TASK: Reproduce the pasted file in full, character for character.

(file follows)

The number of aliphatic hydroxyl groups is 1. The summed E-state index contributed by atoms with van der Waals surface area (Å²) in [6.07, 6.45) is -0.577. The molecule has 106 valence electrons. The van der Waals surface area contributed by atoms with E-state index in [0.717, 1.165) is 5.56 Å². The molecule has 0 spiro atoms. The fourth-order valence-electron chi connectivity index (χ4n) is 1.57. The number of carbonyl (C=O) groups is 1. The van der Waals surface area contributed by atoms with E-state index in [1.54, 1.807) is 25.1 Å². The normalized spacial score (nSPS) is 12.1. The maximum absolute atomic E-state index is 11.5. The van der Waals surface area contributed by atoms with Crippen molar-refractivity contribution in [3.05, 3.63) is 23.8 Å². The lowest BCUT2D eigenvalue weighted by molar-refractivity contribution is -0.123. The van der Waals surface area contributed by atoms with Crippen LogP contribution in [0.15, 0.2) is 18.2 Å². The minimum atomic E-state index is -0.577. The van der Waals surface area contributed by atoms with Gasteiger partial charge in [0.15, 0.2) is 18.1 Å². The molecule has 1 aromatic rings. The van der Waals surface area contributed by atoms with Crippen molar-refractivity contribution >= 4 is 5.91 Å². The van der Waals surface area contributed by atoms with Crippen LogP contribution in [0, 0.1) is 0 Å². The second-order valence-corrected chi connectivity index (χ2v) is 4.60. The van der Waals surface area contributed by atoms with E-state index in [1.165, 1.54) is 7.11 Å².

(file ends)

The number of aliphatic hydroxyl groups is 1. The summed E-state index contributed by atoms with van der Waals surface area (Å²) in [6.07, 6.45) is -0.577. The molecule has 106 valence electrons. The van der Waals surface area contributed by atoms with E-state index in [0.717, 1.165) is 5.56 Å². The molecule has 0 spiro atoms. The fourth-order valence-electron chi connectivity index (χ4n) is 1.57. The number of carbonyl (C=O) groups is 1. The van der Waals surface area contributed by atoms with E-state index in [1.54, 1.807) is 25.1 Å². The normalized spacial score (nSPS) is 12.1. The maximum absolute atomic E-state index is 11.5. The van der Waals surface area contributed by atoms with Crippen molar-refractivity contribution in [3.05, 3.63) is 23.8 Å². The lowest BCUT2D eigenvalue weighted by molar-refractivity contribution is -0.123. The van der Waals surface area contributed by atoms with Crippen LogP contribution in [0.15, 0.2) is 18.2 Å². The minimum atomic E-state index is -0.577. The van der Waals surface area contributed by atoms with Gasteiger partial charge in [0.15, 0.2) is 18.1 Å². The molecule has 1 aromatic rings. The van der Waals surface area contributed by atoms with Crippen molar-refractivity contribution >= 4 is 5.91 Å². The van der Waals surface area contributed by atoms with Crippen LogP contribution in [0, 0.1) is 0 Å². The second-order valence-corrected chi connectivity index (χ2v) is 4.60. The van der Waals surface area contributed by atoms with E-state index in [1.165, 1.54) is 7.11 Å².